Home to floating villages and monasteries, and wrapped by mountain ranges, the pristine freshwater of Inle Lake continues to attract visitors. Even before the reopening of the country to the outside world, foreign tourists ventured to Myanmar, eager to soak in the lake’s natural surroundings. Today the lake is still one of the country’s top tourist attractions – alongside Bagan, Mandalay and Ngapali beach – with a growing number of five-star hotels propped on wooden stilts along its banks.
Life By The Lake
Located in the heart of Shan Plateau in south-eastern Myanmar, the lake is situated some 900 metres above sea level. Measuring 22 km in length and 10 km across, it appears virtually unending when viewed at eye level.
More than 400,000 people reside on or near its banks, including the Innthar community, who are known for their one-legged boat-rowing technique. There are other ethnic groups in the area as well, such as the Shan, Bamar and Kayah, which include the Padaung, meaning “long neck” in the Shan language. In this group, the women practice an ancient tradition of wearing neck-rings or coils. This gives the women the appearance of an elongated neck, with more rings added over time.
The lake is particularly attractive to photographers, thanks to its unique backdrop, surrounded by wildlife and bright red, yellow, purple and green vegetation. It may not be for the thrill-seeker, but culture-hungry enthusiasts who are fortunate enough to visit this spot have an array of tourism options.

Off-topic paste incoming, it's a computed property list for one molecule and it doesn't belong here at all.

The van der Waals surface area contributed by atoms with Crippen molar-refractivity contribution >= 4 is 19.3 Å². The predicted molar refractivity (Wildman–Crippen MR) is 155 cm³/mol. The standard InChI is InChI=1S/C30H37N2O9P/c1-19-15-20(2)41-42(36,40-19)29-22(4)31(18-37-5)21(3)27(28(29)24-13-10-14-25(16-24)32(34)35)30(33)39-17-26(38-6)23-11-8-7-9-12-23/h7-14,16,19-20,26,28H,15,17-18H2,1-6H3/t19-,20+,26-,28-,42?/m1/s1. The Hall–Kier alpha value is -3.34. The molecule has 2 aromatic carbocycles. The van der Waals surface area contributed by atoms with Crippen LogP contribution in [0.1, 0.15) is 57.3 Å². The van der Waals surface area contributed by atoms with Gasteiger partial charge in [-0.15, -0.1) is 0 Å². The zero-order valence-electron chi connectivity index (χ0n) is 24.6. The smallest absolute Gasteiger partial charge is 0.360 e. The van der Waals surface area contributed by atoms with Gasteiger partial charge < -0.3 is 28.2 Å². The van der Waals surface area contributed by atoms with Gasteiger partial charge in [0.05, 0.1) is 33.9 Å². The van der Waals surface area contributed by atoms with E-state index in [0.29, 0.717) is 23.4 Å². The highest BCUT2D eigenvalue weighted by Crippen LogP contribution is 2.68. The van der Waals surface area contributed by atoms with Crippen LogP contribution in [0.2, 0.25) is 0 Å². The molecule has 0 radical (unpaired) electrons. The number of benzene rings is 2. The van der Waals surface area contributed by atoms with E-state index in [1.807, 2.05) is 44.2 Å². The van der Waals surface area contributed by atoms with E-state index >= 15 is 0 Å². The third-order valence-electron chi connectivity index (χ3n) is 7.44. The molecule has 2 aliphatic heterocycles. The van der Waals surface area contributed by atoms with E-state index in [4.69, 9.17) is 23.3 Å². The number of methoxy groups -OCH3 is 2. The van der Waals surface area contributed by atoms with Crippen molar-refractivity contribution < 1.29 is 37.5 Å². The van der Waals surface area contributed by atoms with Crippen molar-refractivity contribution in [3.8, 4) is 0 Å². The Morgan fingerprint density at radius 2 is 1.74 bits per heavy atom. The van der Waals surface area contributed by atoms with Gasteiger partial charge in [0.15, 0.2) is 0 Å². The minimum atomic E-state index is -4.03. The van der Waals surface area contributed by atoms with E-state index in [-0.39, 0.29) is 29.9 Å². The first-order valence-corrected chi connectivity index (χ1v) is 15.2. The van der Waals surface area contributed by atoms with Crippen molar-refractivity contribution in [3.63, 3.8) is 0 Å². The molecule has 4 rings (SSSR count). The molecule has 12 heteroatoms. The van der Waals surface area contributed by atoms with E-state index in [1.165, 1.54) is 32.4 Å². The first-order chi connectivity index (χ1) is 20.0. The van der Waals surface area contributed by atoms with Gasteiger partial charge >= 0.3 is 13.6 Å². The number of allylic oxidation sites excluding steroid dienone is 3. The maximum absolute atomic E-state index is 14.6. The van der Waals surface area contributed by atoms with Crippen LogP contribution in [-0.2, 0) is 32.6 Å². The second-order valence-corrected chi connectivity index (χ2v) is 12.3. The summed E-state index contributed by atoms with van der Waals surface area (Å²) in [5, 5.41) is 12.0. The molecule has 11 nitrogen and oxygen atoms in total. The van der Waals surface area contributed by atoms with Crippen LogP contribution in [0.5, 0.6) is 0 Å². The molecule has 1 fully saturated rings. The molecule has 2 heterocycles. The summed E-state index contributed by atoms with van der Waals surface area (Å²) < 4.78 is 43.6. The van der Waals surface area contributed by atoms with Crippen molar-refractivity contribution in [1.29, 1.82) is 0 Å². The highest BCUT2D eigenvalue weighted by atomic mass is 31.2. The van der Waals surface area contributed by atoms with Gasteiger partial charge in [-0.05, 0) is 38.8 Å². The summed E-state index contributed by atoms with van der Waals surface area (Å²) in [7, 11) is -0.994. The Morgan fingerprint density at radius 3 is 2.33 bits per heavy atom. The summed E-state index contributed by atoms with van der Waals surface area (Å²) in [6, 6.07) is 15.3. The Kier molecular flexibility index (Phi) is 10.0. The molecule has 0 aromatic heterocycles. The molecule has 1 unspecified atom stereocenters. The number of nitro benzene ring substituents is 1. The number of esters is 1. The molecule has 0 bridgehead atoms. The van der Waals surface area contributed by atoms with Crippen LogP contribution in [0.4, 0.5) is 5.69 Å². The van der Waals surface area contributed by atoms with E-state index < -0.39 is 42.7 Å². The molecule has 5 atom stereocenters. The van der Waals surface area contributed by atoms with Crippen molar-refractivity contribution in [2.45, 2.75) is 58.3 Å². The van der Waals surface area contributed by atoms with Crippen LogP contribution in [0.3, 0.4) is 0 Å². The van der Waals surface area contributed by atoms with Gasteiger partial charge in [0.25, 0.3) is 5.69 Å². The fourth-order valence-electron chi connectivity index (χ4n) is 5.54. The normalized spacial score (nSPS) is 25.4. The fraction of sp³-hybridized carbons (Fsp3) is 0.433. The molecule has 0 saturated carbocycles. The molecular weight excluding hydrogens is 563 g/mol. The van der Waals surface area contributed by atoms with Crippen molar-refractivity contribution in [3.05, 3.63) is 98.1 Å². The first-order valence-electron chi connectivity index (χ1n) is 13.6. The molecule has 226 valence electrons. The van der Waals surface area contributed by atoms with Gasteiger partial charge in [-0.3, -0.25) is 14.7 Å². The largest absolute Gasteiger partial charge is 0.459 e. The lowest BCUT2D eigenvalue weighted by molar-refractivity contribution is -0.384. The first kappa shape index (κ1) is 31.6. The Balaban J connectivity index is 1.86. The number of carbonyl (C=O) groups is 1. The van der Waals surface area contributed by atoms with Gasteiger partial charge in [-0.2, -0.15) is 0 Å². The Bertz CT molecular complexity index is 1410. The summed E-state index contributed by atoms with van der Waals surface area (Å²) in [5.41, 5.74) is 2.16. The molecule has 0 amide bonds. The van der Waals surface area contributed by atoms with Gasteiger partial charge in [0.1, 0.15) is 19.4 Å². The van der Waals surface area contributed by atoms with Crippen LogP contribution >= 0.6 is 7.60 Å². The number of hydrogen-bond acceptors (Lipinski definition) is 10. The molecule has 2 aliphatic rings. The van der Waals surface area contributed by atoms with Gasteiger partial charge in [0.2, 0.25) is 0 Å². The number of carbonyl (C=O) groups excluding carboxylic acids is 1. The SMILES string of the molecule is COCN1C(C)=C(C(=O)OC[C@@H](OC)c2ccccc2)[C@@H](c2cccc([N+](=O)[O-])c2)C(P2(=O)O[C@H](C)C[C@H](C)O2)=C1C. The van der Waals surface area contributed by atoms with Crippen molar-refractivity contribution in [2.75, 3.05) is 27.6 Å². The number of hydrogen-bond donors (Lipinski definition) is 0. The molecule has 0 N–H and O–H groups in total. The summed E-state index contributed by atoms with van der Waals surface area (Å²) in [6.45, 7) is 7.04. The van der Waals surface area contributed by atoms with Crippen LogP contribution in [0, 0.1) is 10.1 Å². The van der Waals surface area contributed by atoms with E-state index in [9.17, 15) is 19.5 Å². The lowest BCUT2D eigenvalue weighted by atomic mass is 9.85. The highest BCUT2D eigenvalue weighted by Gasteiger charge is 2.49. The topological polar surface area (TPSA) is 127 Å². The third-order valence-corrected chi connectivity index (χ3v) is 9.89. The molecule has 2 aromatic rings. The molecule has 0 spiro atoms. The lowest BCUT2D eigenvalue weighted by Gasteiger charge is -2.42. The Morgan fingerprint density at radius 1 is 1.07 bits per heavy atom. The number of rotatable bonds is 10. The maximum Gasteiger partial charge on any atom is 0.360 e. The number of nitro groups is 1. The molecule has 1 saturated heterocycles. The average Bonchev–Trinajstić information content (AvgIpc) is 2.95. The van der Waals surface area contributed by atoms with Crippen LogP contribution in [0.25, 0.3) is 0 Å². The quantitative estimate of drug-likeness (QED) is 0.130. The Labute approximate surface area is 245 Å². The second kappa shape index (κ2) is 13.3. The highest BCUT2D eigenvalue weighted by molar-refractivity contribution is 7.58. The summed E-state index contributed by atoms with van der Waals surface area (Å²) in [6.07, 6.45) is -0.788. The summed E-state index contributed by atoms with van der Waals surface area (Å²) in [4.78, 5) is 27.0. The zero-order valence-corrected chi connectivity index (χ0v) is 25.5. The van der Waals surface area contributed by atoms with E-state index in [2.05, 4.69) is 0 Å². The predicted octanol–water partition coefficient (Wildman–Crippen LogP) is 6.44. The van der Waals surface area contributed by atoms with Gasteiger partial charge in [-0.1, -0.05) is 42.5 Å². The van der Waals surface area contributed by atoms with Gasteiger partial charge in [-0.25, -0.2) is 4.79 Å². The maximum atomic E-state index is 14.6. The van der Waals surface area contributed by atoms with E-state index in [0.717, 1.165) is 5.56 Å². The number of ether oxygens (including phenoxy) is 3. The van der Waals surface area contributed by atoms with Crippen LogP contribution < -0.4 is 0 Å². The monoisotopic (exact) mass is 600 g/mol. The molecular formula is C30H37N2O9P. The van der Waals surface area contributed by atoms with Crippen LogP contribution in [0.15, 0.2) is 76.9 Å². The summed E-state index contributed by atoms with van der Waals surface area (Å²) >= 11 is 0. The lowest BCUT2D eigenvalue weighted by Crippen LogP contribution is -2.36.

Visiting one of the local monasteries remains a top attraction for tourists, with a wide variety of sites to choose from. Nga Phe Kyaung monastery, for example – also known as the “jumping cat monastery” – is a perennial favourite of visitors. Situated on the western shores of the lake, the monastery has become a home for stray cats. Over the years the monks have trained the cats to perform a series of tricks and, much to the amusement of visitors, the cats will jump through hoops held up by the monks.
Located in Ywama, the Hpaung Daw U Pagoda, one of the most well-known religious sites in Shan State, is also worthy of a visit. The pagoda houses five small, golden Buddha images, each of which has been covered with so many gold leaves that it is nearly impossible to see their original structure.
A good time to visit the pagoda is during the colourful Hpaung Daw U festival, which takes place in September or October. During the festival, four of the five Buddha images are ferried around Inle Lake on a replica of a royal barge.
Travellers are able to investigate the surrounding area aboard a tail boat. Shopping at souvenir shops is another popular activity for visitors and also helps support the local community. Shops include weaving factories, where centuries-old techniques are used to manufacture traditional attire, and local blacksmith workshops.
The area also features a cigar shop, where tourists can watch local women carefully hand roll cigars known as cheroot, derived from a Tamil word meaning roll of tobacco. The cheroot is made with a blend of tobacco and fragrant wood chips, which is then rolled up in a dried and flattened leaf.
Over the past few years the conservation of Inle Lake and its surrounding environment has become more of a priority. While the growing number of visitors has helped to bolster the local economy, there are also concerns that rapid tourism growth – and in particular the construction of lakeside hotels – has been harming the area’s biodiversity, which includes birds, snails and fish. In an effort to preserve the lake’s ecosystem, the World Wildlife Foundation has been collaborating with the Myanmar Ministry of Environmental Conservation and Forestry to ensure the necessary steps are taken to promote the sustainable development of the lake’s surroundings.
You have reached the limit of premium articles you can view for free.
Choose from the options below to purchase print or digital editions of our Reports. You can also purchase a website subscription giving you unlimited access to all of our Reports online for 12 months.
If you have already purchased this Report or have a website subscription, please login to continue.